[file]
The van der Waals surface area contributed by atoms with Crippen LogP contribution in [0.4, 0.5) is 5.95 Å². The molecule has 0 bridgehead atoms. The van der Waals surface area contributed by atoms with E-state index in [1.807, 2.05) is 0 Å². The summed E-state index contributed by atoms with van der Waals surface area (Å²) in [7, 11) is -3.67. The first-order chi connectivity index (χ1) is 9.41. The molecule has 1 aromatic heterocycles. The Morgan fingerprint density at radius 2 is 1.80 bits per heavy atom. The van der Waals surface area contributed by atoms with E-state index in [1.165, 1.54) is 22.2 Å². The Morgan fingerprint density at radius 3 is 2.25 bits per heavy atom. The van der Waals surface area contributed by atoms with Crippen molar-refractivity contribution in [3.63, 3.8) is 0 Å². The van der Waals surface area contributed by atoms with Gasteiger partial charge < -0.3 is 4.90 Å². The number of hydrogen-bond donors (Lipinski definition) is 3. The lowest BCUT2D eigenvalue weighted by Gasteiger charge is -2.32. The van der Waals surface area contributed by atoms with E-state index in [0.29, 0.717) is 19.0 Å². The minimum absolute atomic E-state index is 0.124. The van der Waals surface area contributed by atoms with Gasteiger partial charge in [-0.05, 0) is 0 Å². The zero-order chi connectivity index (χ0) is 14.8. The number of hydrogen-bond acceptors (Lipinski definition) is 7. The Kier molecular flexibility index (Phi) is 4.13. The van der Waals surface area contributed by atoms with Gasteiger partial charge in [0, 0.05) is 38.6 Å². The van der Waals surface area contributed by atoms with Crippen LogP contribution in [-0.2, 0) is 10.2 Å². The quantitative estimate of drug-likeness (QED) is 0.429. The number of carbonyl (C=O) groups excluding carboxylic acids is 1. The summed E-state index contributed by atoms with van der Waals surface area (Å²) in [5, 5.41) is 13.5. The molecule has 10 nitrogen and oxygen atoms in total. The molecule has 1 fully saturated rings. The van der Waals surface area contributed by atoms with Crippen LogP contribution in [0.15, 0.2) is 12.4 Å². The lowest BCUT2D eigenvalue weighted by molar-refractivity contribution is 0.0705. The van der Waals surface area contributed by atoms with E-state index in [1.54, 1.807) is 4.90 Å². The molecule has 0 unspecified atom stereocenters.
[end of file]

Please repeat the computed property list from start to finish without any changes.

The van der Waals surface area contributed by atoms with Crippen LogP contribution in [0.4, 0.5) is 5.95 Å². The molecule has 0 bridgehead atoms. The van der Waals surface area contributed by atoms with E-state index in [1.807, 2.05) is 0 Å². The summed E-state index contributed by atoms with van der Waals surface area (Å²) in [7, 11) is -3.67. The first-order chi connectivity index (χ1) is 9.41. The molecule has 1 aromatic heterocycles. The Morgan fingerprint density at radius 2 is 1.80 bits per heavy atom. The van der Waals surface area contributed by atoms with E-state index in [1.165, 1.54) is 22.2 Å². The Morgan fingerprint density at radius 3 is 2.25 bits per heavy atom. The van der Waals surface area contributed by atoms with Crippen molar-refractivity contribution in [3.63, 3.8) is 0 Å². The van der Waals surface area contributed by atoms with Gasteiger partial charge < -0.3 is 4.90 Å². The number of hydrogen-bond donors (Lipinski definition) is 3. The lowest BCUT2D eigenvalue weighted by Gasteiger charge is -2.32. The van der Waals surface area contributed by atoms with E-state index in [0.29, 0.717) is 19.0 Å². The minimum absolute atomic E-state index is 0.124. The van der Waals surface area contributed by atoms with Gasteiger partial charge in [-0.05, 0) is 0 Å². The zero-order chi connectivity index (χ0) is 14.8. The number of hydrogen-bond acceptors (Lipinski definition) is 7. The Kier molecular flexibility index (Phi) is 4.13. The van der Waals surface area contributed by atoms with Gasteiger partial charge in [0, 0.05) is 38.6 Å². The van der Waals surface area contributed by atoms with Crippen LogP contribution in [-0.2, 0) is 10.2 Å². The quantitative estimate of drug-likeness (QED) is 0.429. The number of carbonyl (C=O) groups excluding carboxylic acids is 1. The summed E-state index contributed by atoms with van der Waals surface area (Å²) in [5, 5.41) is 13.5. The molecule has 10 nitrogen and oxygen atoms in total. The molecule has 1 fully saturated rings. The van der Waals surface area contributed by atoms with Crippen LogP contribution in [0.15, 0.2) is 12.4 Å². The lowest BCUT2D eigenvalue weighted by molar-refractivity contribution is 0.0705. The van der Waals surface area contributed by atoms with E-state index in [1.54, 1.807) is 4.90 Å². The molecule has 0 unspecified atom stereocenters.